As Boris Johnson prepares to lift the last of England's COVID-19 restrictions, some of his underlings are already rebelling, insisting that mandatory mask rules remain in effect for public areas.
According to the Guardian, Nadhim Zahawi, the UK's vaccines minister, announced Monday that the government would provide "very clear guidance on issues such as the wearing of masks, as England moves away fro using the laws to govern the response to COVID."
In other words, mask-wearing will be "expected" in the tube and in other crowded public places even after the last COVID related restrictions are lifted.
"I think it’s important that we remain cautious and careful," he told Sky’s Trevor Phillips on Sunday programme. "The guidelines that we will set out tomorrow will demonstrate that, including guidelines that people are expected to wear masks in indoor enclosed spaces, and of course to remain vigilant."
Zahawi clarified that he didn't oppose PM Johnson's plan to reopen, saying that the UK has already fully vaccinated 65% of its adult population.
Imploring white collar Britons to keep working from home, Dr. Susan Hopkins, the incident director for COVID at Public Health England, says "if you are able to do your business effectively from home then I think over the next four to six weeks we should try our best to do that."
And on Monday, new Health Secretary Sajid Javid warned Monday that the number of new COVID cases "will get lot worse" and that the UK could see as many as 100K cases/day by the summer.
Across the UK and the EU, the lifting of COVID restrictions is causing economists to worry that the EU's brightening economic outlook could be undermined by rising infection levels and the reintroduction of travel and social restrictions.
"I’m a bit more nervous that it could get derailed by Delta," said Erik Nielsen, chief economist at UniCredit, which has raised its eurozone growth forecast for this year from 4% to 4.5%. "It has to get quite bad before we get another lockdown, but Google mobility data shows that it is not so much the lockdowns that drive behaviour but voluntary restraint."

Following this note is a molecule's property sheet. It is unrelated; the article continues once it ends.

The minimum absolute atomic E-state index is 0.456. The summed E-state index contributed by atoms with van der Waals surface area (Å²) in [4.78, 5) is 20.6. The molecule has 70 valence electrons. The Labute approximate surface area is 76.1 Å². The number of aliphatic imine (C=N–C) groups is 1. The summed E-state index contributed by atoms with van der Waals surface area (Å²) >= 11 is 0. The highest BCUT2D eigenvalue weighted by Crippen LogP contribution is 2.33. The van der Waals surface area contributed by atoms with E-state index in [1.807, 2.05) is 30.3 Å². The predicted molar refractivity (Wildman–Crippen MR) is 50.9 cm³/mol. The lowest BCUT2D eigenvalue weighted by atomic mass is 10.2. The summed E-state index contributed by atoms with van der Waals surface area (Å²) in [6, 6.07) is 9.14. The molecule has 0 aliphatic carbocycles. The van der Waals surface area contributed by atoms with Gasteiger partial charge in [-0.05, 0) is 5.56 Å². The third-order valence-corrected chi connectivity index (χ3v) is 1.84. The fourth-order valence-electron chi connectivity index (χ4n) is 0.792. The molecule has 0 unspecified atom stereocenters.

Across Europe, it seems, politicians and bureaucrats are more worried than they were the last time we checked in a few weeks back. And it seems Delta is mostly to blame.
Travel restrictions are already starting to emerge. On Friday, Germany and France warned their citizens against travel to Spain, where the coronavirus infection rate has surpassed Portugal to become the highest in mainland Europe, dealing a blow to the country's tourism sector at the start of what was supposed to be a critical tourism season, but will likely disappoint as officials haven't lowered their guard in time.
Some countries are already moving to reimpose restrictions. The Netherlands said on Friday it would reintroduce restrictions on restaurants, bars, cafés, nightclubs and live events only two weeks after lifting them because of a more than tenfold rise in the country’s daily infection rate to almost 7K in that period.
Cyprus also reintroduced rules on the number of people allowed at hospitality and entertainment venues last week after its daily coronavirus infection rate hit a high for the year. Portugal also said tourists must be fully vaccinated before arriving in the country.
The European Center for Disease Prevention and Control said Friday that the weekly COVID infection rate for the EU and European Economic Area had risen to 51.6/100K people, up from 38.6/100K the week prior. However, hospitalizations and deaths were stable. The agency forecast the infection rate would exceed 90/100K people in four weeks.
Europe isn't alone: A new state of emergency is taking effect in Tokyo Monday as the number of new COVID cases reported in the capital district continues to worsen ahead of the Olympic Games, which are set to begin in under two weeks.